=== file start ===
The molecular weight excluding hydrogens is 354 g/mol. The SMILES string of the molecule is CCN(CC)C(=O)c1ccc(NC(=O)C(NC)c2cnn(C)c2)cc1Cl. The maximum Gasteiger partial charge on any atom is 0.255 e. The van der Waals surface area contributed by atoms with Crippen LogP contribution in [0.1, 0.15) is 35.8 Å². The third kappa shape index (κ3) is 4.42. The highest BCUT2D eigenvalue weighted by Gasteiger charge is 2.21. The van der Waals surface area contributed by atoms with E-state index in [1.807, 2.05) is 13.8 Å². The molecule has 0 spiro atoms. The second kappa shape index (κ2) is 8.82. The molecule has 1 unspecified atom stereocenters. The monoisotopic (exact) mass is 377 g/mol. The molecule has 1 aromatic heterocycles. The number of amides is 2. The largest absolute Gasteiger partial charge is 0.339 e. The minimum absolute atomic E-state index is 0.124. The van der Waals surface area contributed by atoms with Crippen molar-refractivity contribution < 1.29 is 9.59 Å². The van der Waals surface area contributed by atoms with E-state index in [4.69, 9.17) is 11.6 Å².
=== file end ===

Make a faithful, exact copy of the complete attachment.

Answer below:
The molecular weight excluding hydrogens is 354 g/mol. The SMILES string of the molecule is CCN(CC)C(=O)c1ccc(NC(=O)C(NC)c2cnn(C)c2)cc1Cl. The maximum Gasteiger partial charge on any atom is 0.255 e. The van der Waals surface area contributed by atoms with Crippen LogP contribution in [0.1, 0.15) is 35.8 Å². The third kappa shape index (κ3) is 4.42. The highest BCUT2D eigenvalue weighted by Gasteiger charge is 2.21. The van der Waals surface area contributed by atoms with E-state index in [1.807, 2.05) is 13.8 Å². The molecule has 0 spiro atoms. The second kappa shape index (κ2) is 8.82. The molecule has 1 unspecified atom stereocenters. The monoisotopic (exact) mass is 377 g/mol. The molecule has 1 aromatic heterocycles. The number of amides is 2. The largest absolute Gasteiger partial charge is 0.339 e. The minimum absolute atomic E-state index is 0.124. The van der Waals surface area contributed by atoms with Crippen molar-refractivity contribution < 1.29 is 9.59 Å². The van der Waals surface area contributed by atoms with E-state index in [4.69, 9.17) is 11.6 Å².